Young men sing the Burkinabe national anthem as they protest the military coup in Ouagadougou, Burkina Faso, Sept. 22. CNS photo/Joe Penney, Reuters

Burkina Faso bishops call for elections, denounce military coup

  • September 22, 2015

OUAGADOUGOU, Burkina Faso - Bishops in Burkina Faso, one of Africa's most Catholic countries, have denounced a Sept. 16 military coup and demanded that democratic elections proceed as planned.

"The taking hostage of Faso's president and his government put a brutal end to the transition process and popular expectations," the bishops' conference said in a Sept. 20 message.

"This coup d'etat has brought sanctions from the African Union and many of our country's partners, which are hitting ever harder at our populations, already living precariously," the statement added. "If the sanctions have to be prolonged, we can only imagine the catastrophe they will engender."

The bishops issued the message as coup leaders -- led by Gen. Gilbert Diendere -- struggled to impose control over the landlocked country, one of the world's poorest, after arresting its transitional president, Michel Kafando and acting prime minister, Lt. Col. Isaac Zida. Burkina Faso's regular army gave the general a surrender ultimatum, which he defied.

The bishops urged Catholics to "pray fervently" that parliamentary and presidential elections, set for Oct. 11, would still go ahead "peacefully and credibly," and to show "compassion and solidarity" by donating to a church fund for coup victims. However, at least 10 people were killed and more than 100 injured in the coup.

They appealed "to the wisdom of our leaders and the international community to spare us from sufferings our people bear no responsibility for," they said. "Let all involved parties start a true, clear and frank dialogue which respects the values for which our people rebelled."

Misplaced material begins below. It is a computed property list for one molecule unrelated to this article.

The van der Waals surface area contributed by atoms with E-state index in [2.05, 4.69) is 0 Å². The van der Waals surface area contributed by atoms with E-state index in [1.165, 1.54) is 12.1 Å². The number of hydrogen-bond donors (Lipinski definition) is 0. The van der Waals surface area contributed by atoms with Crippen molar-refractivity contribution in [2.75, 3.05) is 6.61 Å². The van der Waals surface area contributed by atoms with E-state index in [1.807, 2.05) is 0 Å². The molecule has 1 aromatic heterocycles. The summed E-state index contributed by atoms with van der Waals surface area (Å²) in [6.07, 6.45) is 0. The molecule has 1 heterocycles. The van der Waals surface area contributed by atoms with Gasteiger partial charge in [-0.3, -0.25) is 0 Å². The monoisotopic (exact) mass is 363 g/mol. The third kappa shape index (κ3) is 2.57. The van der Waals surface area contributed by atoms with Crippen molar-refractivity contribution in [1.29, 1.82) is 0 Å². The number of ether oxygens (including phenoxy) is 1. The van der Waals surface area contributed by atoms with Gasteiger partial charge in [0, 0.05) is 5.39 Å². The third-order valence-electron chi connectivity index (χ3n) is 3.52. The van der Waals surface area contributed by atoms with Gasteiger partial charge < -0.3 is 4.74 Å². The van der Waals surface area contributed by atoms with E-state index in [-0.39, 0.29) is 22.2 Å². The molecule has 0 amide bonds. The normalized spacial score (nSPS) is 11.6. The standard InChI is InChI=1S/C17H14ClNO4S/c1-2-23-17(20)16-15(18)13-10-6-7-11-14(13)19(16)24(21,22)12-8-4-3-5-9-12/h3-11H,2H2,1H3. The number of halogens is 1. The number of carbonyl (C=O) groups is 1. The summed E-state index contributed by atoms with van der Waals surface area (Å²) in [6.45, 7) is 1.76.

The Catholic Church makes up 19 percent of Burkina Faso's population of 16.5 million, according to a 2006 census; Muslims make up half the population.

The former French colony, which is viewed as a Western ally against Islamist militancy, has been supervised by a 90-member National Transitional Council since October 2014 riots led to the flight of President Blaise Compaore, who is now based in Ivory Coast after 27 years in power.

Diendere released Kafando and Zida following talks brokered by mediators, and said he would accept a peace plan by West African heads of state if it included an amnesty for the coup plotters.

In July, the Catholic Church launched a program "for consolidating democracy and social cohesion," which was to include training youth leaders, educators and legal advisers in "peace-building, nonviolence, citizenship and democracy" in Burkina Faso's three archdioceses and 12 dioceses.

In a Sept. 6 pastoral letter, the 16-member bishops' conference said the country had witnessed five years of "hesitation, turbulence and violent protest" since celebrating its independence anniversary in 2010 and now needed every Christian to "join in constructing their homeland in a spirit of service," based on "cardinal values of forgiveness, integrity, friendship and peaceful cohabitation."

The letter added that African church leaders had proclaimed a "continental year of reconciliation," to run until July 2016, but said democratic transitions in Africa had generally been marred by "a lack of confidence in political actors and manifest indignity and bad faith," as well as violent post-election conflicts.

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